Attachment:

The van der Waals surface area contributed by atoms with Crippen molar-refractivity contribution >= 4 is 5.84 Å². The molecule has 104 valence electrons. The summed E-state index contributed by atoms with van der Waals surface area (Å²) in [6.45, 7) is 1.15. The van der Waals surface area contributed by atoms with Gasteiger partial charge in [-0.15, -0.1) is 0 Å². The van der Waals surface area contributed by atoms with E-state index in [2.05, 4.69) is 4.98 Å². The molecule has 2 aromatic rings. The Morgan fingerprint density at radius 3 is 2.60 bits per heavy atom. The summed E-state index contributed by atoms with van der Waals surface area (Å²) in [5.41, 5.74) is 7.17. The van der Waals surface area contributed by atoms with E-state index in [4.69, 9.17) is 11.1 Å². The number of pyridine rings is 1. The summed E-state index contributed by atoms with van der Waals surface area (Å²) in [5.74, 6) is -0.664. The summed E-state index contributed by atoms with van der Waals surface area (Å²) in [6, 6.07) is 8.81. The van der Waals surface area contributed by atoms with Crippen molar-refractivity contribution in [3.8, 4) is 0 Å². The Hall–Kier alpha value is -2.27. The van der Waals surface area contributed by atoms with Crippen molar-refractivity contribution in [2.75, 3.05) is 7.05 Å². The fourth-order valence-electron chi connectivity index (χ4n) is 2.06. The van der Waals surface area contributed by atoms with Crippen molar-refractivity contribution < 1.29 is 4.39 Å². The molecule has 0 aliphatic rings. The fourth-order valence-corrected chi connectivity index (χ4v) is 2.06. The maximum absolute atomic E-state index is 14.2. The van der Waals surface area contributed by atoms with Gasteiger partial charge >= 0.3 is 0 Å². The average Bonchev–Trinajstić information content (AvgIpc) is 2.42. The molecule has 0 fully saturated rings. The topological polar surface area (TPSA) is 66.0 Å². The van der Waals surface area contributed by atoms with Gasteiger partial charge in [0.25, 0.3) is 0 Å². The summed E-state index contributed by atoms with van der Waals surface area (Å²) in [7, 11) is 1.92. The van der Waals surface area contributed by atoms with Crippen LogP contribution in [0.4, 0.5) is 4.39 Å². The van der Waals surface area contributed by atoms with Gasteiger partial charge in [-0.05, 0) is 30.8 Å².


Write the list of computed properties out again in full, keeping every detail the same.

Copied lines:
The van der Waals surface area contributed by atoms with Crippen molar-refractivity contribution >= 4 is 5.84 Å². The molecule has 104 valence electrons. The summed E-state index contributed by atoms with van der Waals surface area (Å²) in [6.45, 7) is 1.15. The van der Waals surface area contributed by atoms with Gasteiger partial charge in [-0.15, -0.1) is 0 Å². The van der Waals surface area contributed by atoms with E-state index in [2.05, 4.69) is 4.98 Å². The molecule has 2 aromatic rings. The Morgan fingerprint density at radius 3 is 2.60 bits per heavy atom. The summed E-state index contributed by atoms with van der Waals surface area (Å²) in [5.41, 5.74) is 7.17. The van der Waals surface area contributed by atoms with E-state index in [4.69, 9.17) is 11.1 Å². The number of pyridine rings is 1. The summed E-state index contributed by atoms with van der Waals surface area (Å²) in [5.74, 6) is -0.664. The summed E-state index contributed by atoms with van der Waals surface area (Å²) in [6, 6.07) is 8.81. The van der Waals surface area contributed by atoms with Crippen molar-refractivity contribution in [3.8, 4) is 0 Å². The Hall–Kier alpha value is -2.27. The van der Waals surface area contributed by atoms with Crippen molar-refractivity contribution in [2.75, 3.05) is 7.05 Å². The fourth-order valence-electron chi connectivity index (χ4n) is 2.06. The van der Waals surface area contributed by atoms with Crippen molar-refractivity contribution < 1.29 is 4.39 Å². The molecule has 0 aliphatic rings. The fourth-order valence-corrected chi connectivity index (χ4v) is 2.06. The maximum absolute atomic E-state index is 14.2. The van der Waals surface area contributed by atoms with Gasteiger partial charge >= 0.3 is 0 Å². The average Bonchev–Trinajstić information content (AvgIpc) is 2.42. The molecule has 0 fully saturated rings. The topological polar surface area (TPSA) is 66.0 Å². The van der Waals surface area contributed by atoms with Gasteiger partial charge in [0.25, 0.3) is 0 Å². The summed E-state index contributed by atoms with van der Waals surface area (Å²) in [7, 11) is 1.92. The van der Waals surface area contributed by atoms with Crippen LogP contribution in [0.4, 0.5) is 4.39 Å². The van der Waals surface area contributed by atoms with Gasteiger partial charge in [-0.05, 0) is 30.8 Å².